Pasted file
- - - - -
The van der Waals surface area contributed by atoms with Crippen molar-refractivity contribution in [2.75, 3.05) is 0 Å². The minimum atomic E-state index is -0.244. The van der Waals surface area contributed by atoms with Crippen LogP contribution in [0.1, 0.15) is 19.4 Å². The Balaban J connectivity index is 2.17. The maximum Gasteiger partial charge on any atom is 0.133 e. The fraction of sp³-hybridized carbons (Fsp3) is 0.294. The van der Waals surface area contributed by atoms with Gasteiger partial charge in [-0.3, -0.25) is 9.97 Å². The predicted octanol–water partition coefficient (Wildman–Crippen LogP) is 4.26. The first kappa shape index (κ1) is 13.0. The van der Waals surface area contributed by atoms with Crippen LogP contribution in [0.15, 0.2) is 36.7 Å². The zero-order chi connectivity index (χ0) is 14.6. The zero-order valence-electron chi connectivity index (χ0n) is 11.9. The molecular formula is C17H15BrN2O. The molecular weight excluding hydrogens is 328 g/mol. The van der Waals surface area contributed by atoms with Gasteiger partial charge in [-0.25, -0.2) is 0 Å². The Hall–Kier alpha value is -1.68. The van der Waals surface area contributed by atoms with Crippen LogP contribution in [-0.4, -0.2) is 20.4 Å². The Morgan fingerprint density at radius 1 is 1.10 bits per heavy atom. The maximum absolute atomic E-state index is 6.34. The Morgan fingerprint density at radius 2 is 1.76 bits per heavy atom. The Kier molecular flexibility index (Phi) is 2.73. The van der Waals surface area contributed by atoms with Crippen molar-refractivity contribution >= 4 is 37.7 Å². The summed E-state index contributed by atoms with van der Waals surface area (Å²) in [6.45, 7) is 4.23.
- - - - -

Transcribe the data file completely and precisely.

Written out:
The van der Waals surface area contributed by atoms with Crippen molar-refractivity contribution in [2.75, 3.05) is 0 Å². The minimum atomic E-state index is -0.244. The van der Waals surface area contributed by atoms with Crippen LogP contribution in [0.1, 0.15) is 19.4 Å². The Balaban J connectivity index is 2.17. The maximum Gasteiger partial charge on any atom is 0.133 e. The fraction of sp³-hybridized carbons (Fsp3) is 0.294. The van der Waals surface area contributed by atoms with Gasteiger partial charge in [-0.3, -0.25) is 9.97 Å². The predicted octanol–water partition coefficient (Wildman–Crippen LogP) is 4.26. The first kappa shape index (κ1) is 13.0. The van der Waals surface area contributed by atoms with Crippen LogP contribution in [0.15, 0.2) is 36.7 Å². The zero-order chi connectivity index (χ0) is 14.6. The zero-order valence-electron chi connectivity index (χ0n) is 11.9. The molecular formula is C17H15BrN2O. The molecular weight excluding hydrogens is 328 g/mol. The van der Waals surface area contributed by atoms with Gasteiger partial charge in [-0.25, -0.2) is 0 Å². The Hall–Kier alpha value is -1.68. The van der Waals surface area contributed by atoms with Crippen LogP contribution in [-0.4, -0.2) is 20.4 Å². The Morgan fingerprint density at radius 1 is 1.10 bits per heavy atom. The maximum absolute atomic E-state index is 6.34. The Morgan fingerprint density at radius 2 is 1.76 bits per heavy atom. The Kier molecular flexibility index (Phi) is 2.73. The van der Waals surface area contributed by atoms with Crippen molar-refractivity contribution >= 4 is 37.7 Å². The summed E-state index contributed by atoms with van der Waals surface area (Å²) in [6.45, 7) is 4.23.